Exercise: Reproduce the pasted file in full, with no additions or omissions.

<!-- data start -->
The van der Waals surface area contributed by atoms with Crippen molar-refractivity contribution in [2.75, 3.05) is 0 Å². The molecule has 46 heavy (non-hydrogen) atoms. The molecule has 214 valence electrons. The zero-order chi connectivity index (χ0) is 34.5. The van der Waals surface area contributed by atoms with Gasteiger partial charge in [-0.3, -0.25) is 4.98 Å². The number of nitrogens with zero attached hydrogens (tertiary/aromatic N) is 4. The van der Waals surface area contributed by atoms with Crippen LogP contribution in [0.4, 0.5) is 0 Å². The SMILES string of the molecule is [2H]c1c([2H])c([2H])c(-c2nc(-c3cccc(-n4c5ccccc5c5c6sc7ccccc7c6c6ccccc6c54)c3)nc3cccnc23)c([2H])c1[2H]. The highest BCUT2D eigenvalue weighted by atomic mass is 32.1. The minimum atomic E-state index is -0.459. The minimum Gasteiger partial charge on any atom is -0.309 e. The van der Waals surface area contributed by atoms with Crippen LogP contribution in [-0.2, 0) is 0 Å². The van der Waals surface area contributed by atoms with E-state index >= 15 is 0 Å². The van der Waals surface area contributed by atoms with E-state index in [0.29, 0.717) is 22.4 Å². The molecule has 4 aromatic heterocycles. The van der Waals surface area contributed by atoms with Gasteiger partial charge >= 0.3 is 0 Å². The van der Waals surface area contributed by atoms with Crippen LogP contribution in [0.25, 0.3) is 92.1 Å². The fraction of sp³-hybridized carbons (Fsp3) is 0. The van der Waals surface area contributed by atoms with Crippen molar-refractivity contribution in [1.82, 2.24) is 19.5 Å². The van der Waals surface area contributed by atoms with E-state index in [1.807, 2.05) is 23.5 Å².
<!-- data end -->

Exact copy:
The van der Waals surface area contributed by atoms with Crippen molar-refractivity contribution in [2.75, 3.05) is 0 Å². The molecule has 46 heavy (non-hydrogen) atoms. The molecule has 214 valence electrons. The zero-order chi connectivity index (χ0) is 34.5. The van der Waals surface area contributed by atoms with Gasteiger partial charge in [-0.3, -0.25) is 4.98 Å². The number of nitrogens with zero attached hydrogens (tertiary/aromatic N) is 4. The van der Waals surface area contributed by atoms with Crippen LogP contribution in [0.4, 0.5) is 0 Å². The SMILES string of the molecule is [2H]c1c([2H])c([2H])c(-c2nc(-c3cccc(-n4c5ccccc5c5c6sc7ccccc7c6c6ccccc6c54)c3)nc3cccnc23)c([2H])c1[2H]. The highest BCUT2D eigenvalue weighted by atomic mass is 32.1. The minimum atomic E-state index is -0.459. The minimum Gasteiger partial charge on any atom is -0.309 e. The van der Waals surface area contributed by atoms with Crippen LogP contribution in [-0.2, 0) is 0 Å². The van der Waals surface area contributed by atoms with E-state index >= 15 is 0 Å². The van der Waals surface area contributed by atoms with E-state index in [0.29, 0.717) is 22.4 Å². The molecule has 4 aromatic heterocycles. The van der Waals surface area contributed by atoms with Gasteiger partial charge >= 0.3 is 0 Å². The van der Waals surface area contributed by atoms with Crippen LogP contribution in [0.25, 0.3) is 92.1 Å². The fraction of sp³-hybridized carbons (Fsp3) is 0. The van der Waals surface area contributed by atoms with Crippen molar-refractivity contribution in [1.82, 2.24) is 19.5 Å². The van der Waals surface area contributed by atoms with E-state index in [1.807, 2.05) is 23.5 Å².